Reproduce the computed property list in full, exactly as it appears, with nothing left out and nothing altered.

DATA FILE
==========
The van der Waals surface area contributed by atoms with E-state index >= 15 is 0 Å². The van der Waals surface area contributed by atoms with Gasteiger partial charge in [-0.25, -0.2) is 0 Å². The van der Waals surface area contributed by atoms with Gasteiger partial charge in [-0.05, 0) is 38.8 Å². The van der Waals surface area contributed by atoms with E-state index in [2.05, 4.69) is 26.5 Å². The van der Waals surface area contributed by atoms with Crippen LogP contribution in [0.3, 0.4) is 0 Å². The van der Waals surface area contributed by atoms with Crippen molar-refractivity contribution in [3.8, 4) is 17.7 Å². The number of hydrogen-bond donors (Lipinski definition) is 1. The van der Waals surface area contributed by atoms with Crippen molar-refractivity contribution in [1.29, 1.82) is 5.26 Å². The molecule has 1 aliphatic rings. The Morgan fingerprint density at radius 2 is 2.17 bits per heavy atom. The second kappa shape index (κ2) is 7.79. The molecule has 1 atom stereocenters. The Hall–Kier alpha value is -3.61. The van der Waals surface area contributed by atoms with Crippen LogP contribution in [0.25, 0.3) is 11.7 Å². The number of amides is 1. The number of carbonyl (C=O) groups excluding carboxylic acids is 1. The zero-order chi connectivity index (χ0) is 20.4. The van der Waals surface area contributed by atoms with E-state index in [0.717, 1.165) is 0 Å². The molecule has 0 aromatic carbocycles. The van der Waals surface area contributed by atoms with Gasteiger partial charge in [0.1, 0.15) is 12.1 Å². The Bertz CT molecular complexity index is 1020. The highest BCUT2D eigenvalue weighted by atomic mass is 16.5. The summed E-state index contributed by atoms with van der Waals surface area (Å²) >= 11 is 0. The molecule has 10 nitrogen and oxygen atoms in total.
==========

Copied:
The van der Waals surface area contributed by atoms with E-state index >= 15 is 0 Å². The van der Waals surface area contributed by atoms with Gasteiger partial charge in [-0.25, -0.2) is 0 Å². The van der Waals surface area contributed by atoms with Gasteiger partial charge in [-0.05, 0) is 38.8 Å². The van der Waals surface area contributed by atoms with E-state index in [2.05, 4.69) is 26.5 Å². The van der Waals surface area contributed by atoms with Crippen LogP contribution in [0.3, 0.4) is 0 Å². The van der Waals surface area contributed by atoms with Crippen molar-refractivity contribution in [3.8, 4) is 17.7 Å². The number of hydrogen-bond donors (Lipinski definition) is 1. The van der Waals surface area contributed by atoms with Crippen molar-refractivity contribution in [1.29, 1.82) is 5.26 Å². The molecule has 1 aliphatic rings. The Morgan fingerprint density at radius 2 is 2.17 bits per heavy atom. The second kappa shape index (κ2) is 7.79. The molecule has 1 atom stereocenters. The Hall–Kier alpha value is -3.61. The van der Waals surface area contributed by atoms with Crippen LogP contribution in [0.25, 0.3) is 11.7 Å². The number of amides is 1. The number of carbonyl (C=O) groups excluding carboxylic acids is 1. The zero-order chi connectivity index (χ0) is 20.4. The van der Waals surface area contributed by atoms with E-state index in [0.717, 1.165) is 0 Å². The molecule has 0 aromatic carbocycles. The van der Waals surface area contributed by atoms with Gasteiger partial charge in [0.1, 0.15) is 12.1 Å². The Bertz CT molecular complexity index is 1020. The highest BCUT2D eigenvalue weighted by atomic mass is 16.5. The summed E-state index contributed by atoms with van der Waals surface area (Å²) >= 11 is 0. The molecule has 10 nitrogen and oxygen atoms in total.